15 January 2018
Climate-KIC’s new online CO2 meter indicates global carbon levels
As efforts to reduce greenhouse gas emissions around the world accelerate, Climate-KIC has today (6 October) launched a new online CO2 meter to highlight current CO2 levels in the atmosphere, how levels are still rising, and to emphasise the urgency needed to reduce harmful emissions.
With atmospheric CO2 consistently hitting levels of over 400 PPM (parts per million) this spring according to figures released by the US National Oceanic and Atmospheric Administration, Climate-KIC’s new meter also acts as a timely global threat level indicator – showing how close global CO2 levels get to 450 PPM, a maximum level suggested by climate scientists beyond which the effects of climate change would be irreversible.
The online meter combines a live data feed drawing on European data, updated regularly to show the precise level of CO2 in the earth’s atmosphere today, and comparison tools to show how CO2 levels have changed over time. For anyone wanting to see for themselves exactly how much CO2 is currently in the atmosphere, Climate-KIC’s online meter is a definitive and easy to understand tool.
World Summit of Regions for Climate
The launch of the meter comes in the run-up to the World Summit of Regions for Climate, taking place in Paris on 10 and 11 October. Climate-KIC’s new CEO, Bertrand van Ee, will be speaking at the summit and will highlight the strategic importance of developing more sustainable cities to reducing greenhouse gas emissions.
Chaired by former Governor of California and Founding Chair of R20 Regions of Climate Action, Arnold Schwarzenegger, this summit of global importance will gather regional and local governments from the five continents, as well as economic leaders, to contribute to a new international agreement on climate change.
Richard Templer, director of Climate-KIC’s centre in the UK, commented: “CO2 levels are rising, it’s a fact – indeed the Global Carbon Project announced last month that Global emissions of greenhouse gases jumped 2.3% in 2013 to record levels.
“However, Climate-KIC and our broad network of partners are working hard to support and encourage the entrepreneurs, scientists and students inventing new technologies that will decrease the amount of CO2 that humans put into the atmosphere and thus avert disaster,” said Templer.
Thanh-Tâm Lê, director of Climate-KIC’s centre in France, said: “Thanks to our collaboration with Laboratoire des Sciences du Climat et de l’Environnement and other partners, our new CO2 meter will show the size of the challenge we face.”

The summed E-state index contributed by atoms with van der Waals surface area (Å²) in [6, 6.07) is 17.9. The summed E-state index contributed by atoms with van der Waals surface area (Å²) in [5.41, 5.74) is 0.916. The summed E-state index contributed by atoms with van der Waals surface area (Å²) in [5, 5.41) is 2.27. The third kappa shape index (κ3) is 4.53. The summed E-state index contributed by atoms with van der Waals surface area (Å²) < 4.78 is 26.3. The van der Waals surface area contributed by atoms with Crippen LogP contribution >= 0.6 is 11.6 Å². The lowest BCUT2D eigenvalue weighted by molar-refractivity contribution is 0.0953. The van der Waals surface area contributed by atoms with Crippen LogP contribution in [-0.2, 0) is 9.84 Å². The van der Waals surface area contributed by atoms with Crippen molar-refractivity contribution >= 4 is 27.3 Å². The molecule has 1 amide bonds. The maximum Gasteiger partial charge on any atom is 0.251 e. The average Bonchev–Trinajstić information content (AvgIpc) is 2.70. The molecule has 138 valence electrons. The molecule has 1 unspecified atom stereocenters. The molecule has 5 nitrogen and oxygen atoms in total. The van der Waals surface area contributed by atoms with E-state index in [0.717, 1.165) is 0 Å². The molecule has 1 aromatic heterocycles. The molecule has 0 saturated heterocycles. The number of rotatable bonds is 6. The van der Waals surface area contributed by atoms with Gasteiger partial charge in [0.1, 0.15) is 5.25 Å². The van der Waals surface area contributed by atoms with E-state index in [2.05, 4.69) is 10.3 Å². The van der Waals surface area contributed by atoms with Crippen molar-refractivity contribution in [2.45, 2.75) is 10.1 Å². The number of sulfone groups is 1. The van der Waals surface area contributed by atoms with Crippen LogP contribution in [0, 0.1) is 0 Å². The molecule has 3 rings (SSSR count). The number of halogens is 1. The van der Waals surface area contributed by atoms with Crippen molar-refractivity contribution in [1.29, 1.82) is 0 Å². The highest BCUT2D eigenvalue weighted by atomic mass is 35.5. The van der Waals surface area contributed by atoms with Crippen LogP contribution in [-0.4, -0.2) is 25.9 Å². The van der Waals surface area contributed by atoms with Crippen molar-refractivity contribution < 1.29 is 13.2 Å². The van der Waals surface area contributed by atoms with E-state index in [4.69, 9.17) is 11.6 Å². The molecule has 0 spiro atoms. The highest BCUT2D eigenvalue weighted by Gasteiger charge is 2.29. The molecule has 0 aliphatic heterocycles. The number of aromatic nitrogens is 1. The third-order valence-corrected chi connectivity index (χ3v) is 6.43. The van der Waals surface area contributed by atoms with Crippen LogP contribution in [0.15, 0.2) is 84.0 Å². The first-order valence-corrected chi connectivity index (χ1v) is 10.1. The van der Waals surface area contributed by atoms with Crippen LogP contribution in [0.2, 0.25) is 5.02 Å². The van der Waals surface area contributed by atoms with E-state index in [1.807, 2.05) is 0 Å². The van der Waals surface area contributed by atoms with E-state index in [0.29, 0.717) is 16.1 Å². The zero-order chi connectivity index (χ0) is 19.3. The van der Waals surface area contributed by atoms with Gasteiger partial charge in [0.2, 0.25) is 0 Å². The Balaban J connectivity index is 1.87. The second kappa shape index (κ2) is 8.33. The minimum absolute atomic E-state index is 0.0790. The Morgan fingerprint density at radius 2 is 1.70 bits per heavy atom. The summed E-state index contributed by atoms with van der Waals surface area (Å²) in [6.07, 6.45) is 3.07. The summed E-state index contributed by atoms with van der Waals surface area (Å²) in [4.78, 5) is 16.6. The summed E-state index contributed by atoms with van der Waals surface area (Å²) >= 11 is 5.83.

“What it takes to rise to it is our ability to drive technological innovation,” emphasised Lê , “And to work together across industries and countries to remove our reliance on old polluting technologies – and to empower big and small CO2 emitters to use our innovations, and ultimately reduce emissions down to tolerable levels. This is our mission at Climate-KIC and, in this way, we can shape the world’s next economy founded on the principles of sustainability.”
Mace Head measurement station
The meter draws on data from a joint Irish-French-British measurement station. Climate-KIC’s online CO2 meter uses measurements updated regularly from the Mace Head research station on the west coast of Ireland, Europe’s best environment for atmospheric measurements.
Jane Burston, head of the Centre for Carbon Measurement at Climate-KIC partner the UK’s National Physical Laboratory, commented: “We need to know the real size of the challenge and to be able to measure the success or otherwise of our efforts in reducing emissions and mitigating climate change.”
“This new online CO2 meter is the latest step in making that information available to as many people as possible,” said Burston.
By making that data available online in an easy to understand format Climate-KIC is making the scientific measurement of how much carbon is currently in the air as easily accessible as possible to a wider non-scientific audience – helping to explain the importance of reducing greenhouse gas emissions.
The organisations involved in running the Mace Head station and the CO2 equipment are Laboratoire des Sciences du Climat et de l’Environnement (LSCE), through support from CNRS, CEA and OVSQ in France, NUI Galway’s Centre for Climate and Air Pollution Studies (C-CAPS), the Irish Environmental Protection Agency, and the University of Bristol through the Department of Energy & Climate Change in the UK.
To view Climate-KIC’s online CO2 meter click on this link: CO2.climate-kic.org.